Number and counting skills in kindergarten as predictors of grade 1 mathematical skills



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Learning and Individual Differences


The present study focused on the role of number skills assessed in kindergarten with regard to their ability to predict mathematical outcomes in grade 1. Number skills included those involving written symbols (symbolic number identification and symbolic number comparison) and counting (procedural and conceptual). Their contributions were contextualized against domain general (working memory, phonological awareness, and behavioral inattention) factors. Both types of kindergarten domain specific skills were strongly correlated with each math outcome in first grade. However, hierarchical regression showed that written symbolic number skills accounted for variance over and above counting predictors. In final models, domain general factors had unique effects (verbal working memory for math fluency, phonological awareness for computation, verbal working memory and phonological awareness for applied problems, and spatial working memory and phonological awareness for story problems). Results highlight the interplay among math precursors and math related domain general factors and their differential roles for different mathematical outcomes.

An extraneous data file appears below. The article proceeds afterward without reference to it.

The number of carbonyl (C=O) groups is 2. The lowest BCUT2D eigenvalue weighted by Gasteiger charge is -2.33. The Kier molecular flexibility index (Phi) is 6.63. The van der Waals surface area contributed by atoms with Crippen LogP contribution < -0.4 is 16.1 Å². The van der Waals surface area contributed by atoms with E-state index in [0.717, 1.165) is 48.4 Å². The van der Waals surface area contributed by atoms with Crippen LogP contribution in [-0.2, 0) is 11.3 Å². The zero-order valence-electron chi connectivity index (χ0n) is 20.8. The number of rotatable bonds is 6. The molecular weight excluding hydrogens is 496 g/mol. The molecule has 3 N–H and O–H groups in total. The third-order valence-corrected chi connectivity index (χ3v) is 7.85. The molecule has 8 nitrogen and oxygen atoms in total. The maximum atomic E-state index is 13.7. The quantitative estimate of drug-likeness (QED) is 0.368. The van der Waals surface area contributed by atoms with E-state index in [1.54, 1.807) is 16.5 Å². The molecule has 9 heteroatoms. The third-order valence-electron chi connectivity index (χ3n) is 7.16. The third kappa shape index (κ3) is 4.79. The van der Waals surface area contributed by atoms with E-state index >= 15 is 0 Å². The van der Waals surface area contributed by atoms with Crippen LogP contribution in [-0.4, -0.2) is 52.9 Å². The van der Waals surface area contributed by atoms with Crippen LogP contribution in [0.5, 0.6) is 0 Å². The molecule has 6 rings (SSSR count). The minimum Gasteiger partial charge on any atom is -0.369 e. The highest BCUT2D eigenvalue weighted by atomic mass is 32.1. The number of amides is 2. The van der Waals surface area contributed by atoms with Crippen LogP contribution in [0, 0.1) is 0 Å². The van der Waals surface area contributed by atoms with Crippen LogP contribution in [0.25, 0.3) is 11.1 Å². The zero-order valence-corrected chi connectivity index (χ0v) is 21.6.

Counting, Mathematical achievement, Domain general, Number skills


Copyright 2014 Learning and Individual Differences. This is a post-print version of a published paper that is available at: Recommended citation: Martin, Rebecca B., Paul T.Cirino, Carla Sharp, and Marcia Barnes. "Number and Counting Skills in Kindergarten as Predictors of Grade 1 Mathematical Skills." Learning and Individual Differences 34 (2014): 12-23. doi: 10.1016/j.lindif.2014.05.006. This item has been deposited in accordance with publisher copyright and licensing terms and with the author's permission.